Link policies and investments to clear commercial opportunities for smallholder farmers. The report finds that agriculture investments achieve their best results when they are attached to specific “agriculture value chains”—a reference to all of the links involved in boosting production of an agriculture commodity and moving it from farm to fork. For example, maize is a commodity increasingly in demand in East and Southern Africa in part because government policies and investments have supported multiple areas—including research, extension services, land rights, financing, storage and trade pacts—with a focus on how they can work in concert to help boost production and sales of maize. Elsewhere in Africa, similar government efforts are focused on coordinating a suite of activities around commercial value chains for rice, cassava, coca, potato and livestock products.
The report notes that evidence from other countries indicates that the most effective agriculture transformation efforts concentrate on three or four commodities where smallholders can be the lead producers and where there is an opportunity to add value to the produce at it moves along the value chain, like processing maize into flour or even cassava into beer.
Foster an enabling business environment for agriculture. The report finds that most countries in sub-Saharan Africa lagged behind those in East Asia and Latin America in the World Bank’s 2017 “enabling the business of agriculture” or EBA score. That assessment looks at investments, policies and regulatory practices that can affect production and availability of things like improved seeds, fertilizer, farm machinery, and financing and impede or facilitate access to commercial markets. A survey of agriculture businesses in 11 African countries revealed a number of actions governments can take to attract more private sector investments. They include policies that encourage financing for agriculture-focused start-ups; better oversight of seed and fertilizer markets, where quality concerns and counterfeit products remain a problem; land reforms, particularly those that address challenges affecting women farmers; and increased investments in roads, power grids, irrigation and digital infrastructure serving farming communities.
Create farmer-focused institutions and initiatives empowered to work across government. The study laments aid policies of the 1980s and 1990s that promoted austerity in government spending and led to significant reductions in public sector extension services and research programs that continue to be felt today. In looking for approaches to jump start the agriculture transformation process, the report advises governments to look to Ethiopia and its decision in 2010 to set up its Agricultural Transformation Agency (ATA). The independent agency has the political clout to move quickly to address anything impeding progress in the agriculture sector. Rwanda is lauded for its comprehensive Crop Intensification Program and for a willingness to experiment with different approaches to supporting farmers and revisit what’s not working. The report recommends that when creating an agriculture transformation coordinating body, make sure it maintains authority by reporting to the head of state.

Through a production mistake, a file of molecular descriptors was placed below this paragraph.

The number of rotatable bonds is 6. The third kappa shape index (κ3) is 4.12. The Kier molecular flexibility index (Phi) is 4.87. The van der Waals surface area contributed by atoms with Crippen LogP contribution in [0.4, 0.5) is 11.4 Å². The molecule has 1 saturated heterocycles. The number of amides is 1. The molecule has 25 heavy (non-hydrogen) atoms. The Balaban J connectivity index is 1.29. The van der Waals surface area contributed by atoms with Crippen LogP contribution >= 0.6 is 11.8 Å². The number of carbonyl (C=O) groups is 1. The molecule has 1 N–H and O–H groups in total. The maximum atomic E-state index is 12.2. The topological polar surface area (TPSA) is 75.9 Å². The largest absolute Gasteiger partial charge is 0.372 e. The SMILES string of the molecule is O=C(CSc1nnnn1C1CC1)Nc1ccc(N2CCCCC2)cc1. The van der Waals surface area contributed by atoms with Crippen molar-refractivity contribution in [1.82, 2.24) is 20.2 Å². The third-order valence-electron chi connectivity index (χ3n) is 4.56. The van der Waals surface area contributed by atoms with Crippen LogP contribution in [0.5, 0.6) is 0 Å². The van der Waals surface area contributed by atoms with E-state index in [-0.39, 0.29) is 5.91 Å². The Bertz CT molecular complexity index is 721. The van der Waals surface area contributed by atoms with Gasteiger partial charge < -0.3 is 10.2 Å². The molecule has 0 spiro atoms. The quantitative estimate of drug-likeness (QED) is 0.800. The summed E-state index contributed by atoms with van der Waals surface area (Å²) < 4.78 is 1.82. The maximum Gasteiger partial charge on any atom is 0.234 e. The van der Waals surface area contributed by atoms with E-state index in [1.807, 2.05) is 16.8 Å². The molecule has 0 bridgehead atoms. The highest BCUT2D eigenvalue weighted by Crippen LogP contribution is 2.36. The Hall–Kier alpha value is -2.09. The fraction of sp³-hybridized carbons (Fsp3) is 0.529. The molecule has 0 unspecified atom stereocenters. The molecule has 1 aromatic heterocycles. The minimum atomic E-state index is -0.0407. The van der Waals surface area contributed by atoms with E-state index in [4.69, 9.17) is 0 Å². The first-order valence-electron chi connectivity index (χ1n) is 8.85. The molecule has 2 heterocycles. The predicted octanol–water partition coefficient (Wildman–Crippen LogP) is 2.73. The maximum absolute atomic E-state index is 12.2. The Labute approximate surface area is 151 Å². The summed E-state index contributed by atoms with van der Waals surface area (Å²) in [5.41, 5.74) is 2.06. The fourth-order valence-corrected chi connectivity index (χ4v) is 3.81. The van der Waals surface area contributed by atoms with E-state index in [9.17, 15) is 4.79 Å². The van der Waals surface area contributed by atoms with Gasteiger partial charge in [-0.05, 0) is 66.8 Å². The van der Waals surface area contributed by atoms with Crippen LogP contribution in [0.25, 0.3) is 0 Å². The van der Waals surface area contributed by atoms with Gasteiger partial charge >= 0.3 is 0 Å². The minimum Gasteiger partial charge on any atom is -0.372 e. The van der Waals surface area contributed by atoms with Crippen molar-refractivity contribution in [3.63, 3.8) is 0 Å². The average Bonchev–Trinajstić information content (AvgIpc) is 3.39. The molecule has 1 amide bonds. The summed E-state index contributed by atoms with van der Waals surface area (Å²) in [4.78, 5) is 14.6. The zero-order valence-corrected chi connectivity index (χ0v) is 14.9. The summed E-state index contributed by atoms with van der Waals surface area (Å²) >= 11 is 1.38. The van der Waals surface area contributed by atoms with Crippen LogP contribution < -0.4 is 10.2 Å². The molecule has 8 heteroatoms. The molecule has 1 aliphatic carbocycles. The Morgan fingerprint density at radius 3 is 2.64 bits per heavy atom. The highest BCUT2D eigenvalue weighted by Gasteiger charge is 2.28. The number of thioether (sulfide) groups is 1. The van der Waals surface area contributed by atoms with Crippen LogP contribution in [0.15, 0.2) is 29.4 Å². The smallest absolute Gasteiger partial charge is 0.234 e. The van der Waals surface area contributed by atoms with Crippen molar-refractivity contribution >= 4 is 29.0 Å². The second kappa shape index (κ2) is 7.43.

‘Team agriculture’ needs to expand its roster of players. The report emphasizes that success on the farm requires assistance far beyond the agriculture sector. For example, it requires reliable access to electrical power, roads, water, and ports and strong trade pacts. Almost all of the work to make this happen occurs outside of the agriculture ministry, pointing to the need for efforts that ensure everyone in government is prepared to play for ‘team agriculture’. The report points to examples where countries have created the necessary structures for this type of collaboration but neglected to secure the political support and operational budgets required to make them work. And it finds this aspect of the agriculture transformation process, perhaps more than any other, is where “political support at the Presidential or Prime Minister level is critical.”
Governments need to be accountable. The report takes a close look at the AU Biennial Review process for gauging governments’ progress toward meeting their CAADP commitments, which include increased spending on agriculture, boosting regional trade in agriculture commodities and helping farmers adapt to climate change. According to the review, there are currently 20 countries (out of 47) that are on track to achieve their commitments by 2025. The AASR notes that the Biennial Review could benefit from improving the consistency and quality of agriculture-related data and measures that can boost confidence in a system pegged to self-assessments. But overall, it lauds the reports as a significant advance toward transparency.
“It is a huge plus for African development,” the report concludes, “and a prime example of national and international cooperation.”